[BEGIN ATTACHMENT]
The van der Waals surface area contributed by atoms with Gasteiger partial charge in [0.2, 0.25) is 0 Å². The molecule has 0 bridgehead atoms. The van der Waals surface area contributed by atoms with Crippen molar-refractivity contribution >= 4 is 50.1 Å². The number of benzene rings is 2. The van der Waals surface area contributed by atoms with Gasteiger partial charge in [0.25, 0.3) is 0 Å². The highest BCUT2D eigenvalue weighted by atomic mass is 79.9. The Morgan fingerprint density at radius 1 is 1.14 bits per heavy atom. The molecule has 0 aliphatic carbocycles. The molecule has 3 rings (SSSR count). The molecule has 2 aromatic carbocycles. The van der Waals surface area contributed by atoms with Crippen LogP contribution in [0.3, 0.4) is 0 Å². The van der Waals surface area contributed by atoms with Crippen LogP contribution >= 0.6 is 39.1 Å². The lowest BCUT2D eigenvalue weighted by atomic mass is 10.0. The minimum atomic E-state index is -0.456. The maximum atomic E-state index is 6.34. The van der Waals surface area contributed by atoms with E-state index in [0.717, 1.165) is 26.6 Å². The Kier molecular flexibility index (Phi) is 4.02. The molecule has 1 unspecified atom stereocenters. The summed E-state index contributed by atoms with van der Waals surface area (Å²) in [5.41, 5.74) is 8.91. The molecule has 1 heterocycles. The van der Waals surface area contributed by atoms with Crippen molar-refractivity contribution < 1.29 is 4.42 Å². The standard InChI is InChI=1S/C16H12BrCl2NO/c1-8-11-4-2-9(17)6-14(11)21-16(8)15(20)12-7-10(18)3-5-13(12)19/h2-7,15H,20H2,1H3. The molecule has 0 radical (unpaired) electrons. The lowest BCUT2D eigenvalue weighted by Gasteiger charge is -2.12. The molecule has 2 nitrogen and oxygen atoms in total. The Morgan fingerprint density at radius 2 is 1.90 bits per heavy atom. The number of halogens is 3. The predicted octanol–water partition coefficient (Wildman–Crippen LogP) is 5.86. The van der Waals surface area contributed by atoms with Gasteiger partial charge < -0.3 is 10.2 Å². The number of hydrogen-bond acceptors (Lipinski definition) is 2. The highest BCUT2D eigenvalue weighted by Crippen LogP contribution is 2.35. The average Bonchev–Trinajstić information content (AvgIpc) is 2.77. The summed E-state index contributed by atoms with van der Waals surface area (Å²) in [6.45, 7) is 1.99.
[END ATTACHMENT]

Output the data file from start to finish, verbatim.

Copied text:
The van der Waals surface area contributed by atoms with Gasteiger partial charge in [0.2, 0.25) is 0 Å². The molecule has 0 bridgehead atoms. The van der Waals surface area contributed by atoms with Crippen molar-refractivity contribution >= 4 is 50.1 Å². The number of benzene rings is 2. The van der Waals surface area contributed by atoms with Gasteiger partial charge in [0.25, 0.3) is 0 Å². The highest BCUT2D eigenvalue weighted by atomic mass is 79.9. The Morgan fingerprint density at radius 1 is 1.14 bits per heavy atom. The molecule has 0 aliphatic carbocycles. The molecule has 3 rings (SSSR count). The molecule has 2 aromatic carbocycles. The van der Waals surface area contributed by atoms with Crippen LogP contribution in [0.3, 0.4) is 0 Å². The van der Waals surface area contributed by atoms with Crippen LogP contribution >= 0.6 is 39.1 Å². The lowest BCUT2D eigenvalue weighted by atomic mass is 10.0. The minimum atomic E-state index is -0.456. The maximum atomic E-state index is 6.34. The van der Waals surface area contributed by atoms with E-state index in [0.717, 1.165) is 26.6 Å². The Kier molecular flexibility index (Phi) is 4.02. The molecule has 1 unspecified atom stereocenters. The summed E-state index contributed by atoms with van der Waals surface area (Å²) in [5.41, 5.74) is 8.91. The molecule has 1 heterocycles. The van der Waals surface area contributed by atoms with Crippen molar-refractivity contribution < 1.29 is 4.42 Å². The standard InChI is InChI=1S/C16H12BrCl2NO/c1-8-11-4-2-9(17)6-14(11)21-16(8)15(20)12-7-10(18)3-5-13(12)19/h2-7,15H,20H2,1H3. The molecule has 0 radical (unpaired) electrons. The lowest BCUT2D eigenvalue weighted by Gasteiger charge is -2.12. The molecule has 2 nitrogen and oxygen atoms in total. The Morgan fingerprint density at radius 2 is 1.90 bits per heavy atom. The number of halogens is 3. The predicted octanol–water partition coefficient (Wildman–Crippen LogP) is 5.86. The van der Waals surface area contributed by atoms with Gasteiger partial charge < -0.3 is 10.2 Å². The number of hydrogen-bond acceptors (Lipinski definition) is 2. The highest BCUT2D eigenvalue weighted by Crippen LogP contribution is 2.35. The average Bonchev–Trinajstić information content (AvgIpc) is 2.77. The summed E-state index contributed by atoms with van der Waals surface area (Å²) in [6.45, 7) is 1.99.